Storybook Worlds Made Real

Storybook Worlds Made Real

Author: Mark I. West

Publisher: McFarland

ISBN: 9781476674186

Category: Literary Criticism

Page: 292

View: 109

Memorable children's narratives immerse readers in imaginary worlds that bring them into the story. Some of these places have been constructed in the real world--like Pinocchio's Tuscany or Anne of Green Gables' Prince Edward Island--where visitors relive their favorite childhood tales. Theme parks like Walt Disney World and Harry Potter World use technology to engineer enchanting environments that reconnect visitors with beloved fictional settings and characters in new ways. This collection of new essays explores the imagined places we loved as kids, with a focus on the meaning of setting and its power to shape the way we view the world.

Folktales and Fairy Tales: Traditions and Texts from around the World, 2nd Edition [4 volumes]

Folktales and Fairy Tales: Traditions and Texts from around the World, 2nd Edition [4 volumes]

Author: Anne E. Duggan Ph.D.

Publisher: ABC-CLIO

ISBN: 9781610692540

Category: Social Science

Page: 1590

View: 449

Encyclopedic in its coverage, this one-of-a-kind reference is ideal for students, scholars, and others who need reliable, up-to-date information on folk and fairy tales, past and present. • Provides encyclopedic coverage of folktales and fairy tales from around the globe • Covers not only the history of the fairy tale, but also topics of contemporary importance such as the fairy tale in manga, television, pop music, and music videos • Brings together the study of geography, culture, history, and anthropology • Revises and expands an award-winning work to now include a full volume of selected tales and texts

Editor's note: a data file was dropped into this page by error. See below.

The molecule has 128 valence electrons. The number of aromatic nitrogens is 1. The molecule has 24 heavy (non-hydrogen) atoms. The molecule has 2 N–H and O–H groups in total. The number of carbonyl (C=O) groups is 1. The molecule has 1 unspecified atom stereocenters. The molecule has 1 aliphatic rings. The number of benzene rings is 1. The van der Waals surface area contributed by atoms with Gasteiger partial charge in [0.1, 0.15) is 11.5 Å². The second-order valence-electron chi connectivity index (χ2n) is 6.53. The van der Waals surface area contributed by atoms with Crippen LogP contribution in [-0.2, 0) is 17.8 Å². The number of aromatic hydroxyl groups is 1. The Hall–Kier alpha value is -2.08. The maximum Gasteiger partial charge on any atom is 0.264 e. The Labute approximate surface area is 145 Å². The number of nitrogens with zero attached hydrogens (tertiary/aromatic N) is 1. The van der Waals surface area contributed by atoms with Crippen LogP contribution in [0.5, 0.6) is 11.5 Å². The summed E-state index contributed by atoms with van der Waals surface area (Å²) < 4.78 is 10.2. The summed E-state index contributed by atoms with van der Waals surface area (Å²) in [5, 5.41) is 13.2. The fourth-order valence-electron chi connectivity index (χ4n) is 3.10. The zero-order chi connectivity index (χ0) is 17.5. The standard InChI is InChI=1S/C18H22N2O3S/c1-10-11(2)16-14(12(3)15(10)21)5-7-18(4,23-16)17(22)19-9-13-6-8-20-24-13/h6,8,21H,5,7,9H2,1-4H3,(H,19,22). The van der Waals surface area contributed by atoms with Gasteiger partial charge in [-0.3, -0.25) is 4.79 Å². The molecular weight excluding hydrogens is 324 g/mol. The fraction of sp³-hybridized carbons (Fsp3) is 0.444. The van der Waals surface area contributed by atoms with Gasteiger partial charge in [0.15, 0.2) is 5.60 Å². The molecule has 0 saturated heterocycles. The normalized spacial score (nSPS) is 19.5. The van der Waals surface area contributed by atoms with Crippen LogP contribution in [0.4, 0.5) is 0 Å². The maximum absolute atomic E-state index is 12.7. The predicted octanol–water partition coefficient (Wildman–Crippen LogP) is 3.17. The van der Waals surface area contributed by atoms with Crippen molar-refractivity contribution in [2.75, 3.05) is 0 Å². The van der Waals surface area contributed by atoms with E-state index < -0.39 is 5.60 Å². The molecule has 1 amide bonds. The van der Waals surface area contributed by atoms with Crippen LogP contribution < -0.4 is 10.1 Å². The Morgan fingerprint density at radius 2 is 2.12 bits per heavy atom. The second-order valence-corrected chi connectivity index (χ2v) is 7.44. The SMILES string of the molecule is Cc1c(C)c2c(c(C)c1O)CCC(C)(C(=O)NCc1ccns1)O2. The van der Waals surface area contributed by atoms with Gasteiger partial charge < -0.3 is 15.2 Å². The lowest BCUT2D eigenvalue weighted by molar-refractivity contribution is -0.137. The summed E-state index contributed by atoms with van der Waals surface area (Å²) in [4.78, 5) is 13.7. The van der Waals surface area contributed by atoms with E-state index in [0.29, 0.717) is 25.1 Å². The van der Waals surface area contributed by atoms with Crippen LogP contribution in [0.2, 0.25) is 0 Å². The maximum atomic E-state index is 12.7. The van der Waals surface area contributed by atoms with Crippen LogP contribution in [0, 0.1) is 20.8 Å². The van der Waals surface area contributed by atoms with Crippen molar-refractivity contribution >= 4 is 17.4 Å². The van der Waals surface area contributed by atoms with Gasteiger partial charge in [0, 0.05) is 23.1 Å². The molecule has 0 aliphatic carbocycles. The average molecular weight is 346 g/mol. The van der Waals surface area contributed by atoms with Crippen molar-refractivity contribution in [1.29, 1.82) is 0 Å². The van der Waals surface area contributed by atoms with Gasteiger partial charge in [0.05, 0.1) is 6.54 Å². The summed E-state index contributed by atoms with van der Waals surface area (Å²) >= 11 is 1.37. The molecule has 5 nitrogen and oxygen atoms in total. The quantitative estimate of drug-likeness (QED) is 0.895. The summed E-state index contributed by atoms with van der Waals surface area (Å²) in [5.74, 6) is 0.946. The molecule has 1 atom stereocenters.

Under the Bed, Creeping

Under the Bed, Creeping

Author: Michael Howarth

Publisher: McFarland

ISBN: 9781476615981

Category: Literary Criticism

Page: 196

View: 241

From Puritan tracts and chapbooks to fairy tales and Victorian poems, from zombies and werewolves to ghosts and vampires, the gothic has become an important part of children’s literature. This book explores how Gothicism is crucial in helping children progress through different stages of growth and development. It examines five famous texts—Christina Rossetti’s Goblin Market, Carlo Collodi’s Pinocchio, Neil Gaiman’s Coraline, three versions of Little Red Riding Hood, and J.M. Barrie’s play and then novel Peter and Wendy—incorporating renowned psychologist Erik Erikson’s landmark theories on psychosocial stages of development. By linking a particular stage to each of the aforementioned texts, it becomes clearer how anxiety and terror are just as important as happiness and wonder in fostering maturity, achieving a sense of independence and fulfilling one’s self-identity. Gothic elements give shape to children’s fears, which is precisely how children are able to defeat them, and through their interactions with the ghosts and goblins that inhabit fantasy worlds, children come to better understand their own world, as well as their own lives.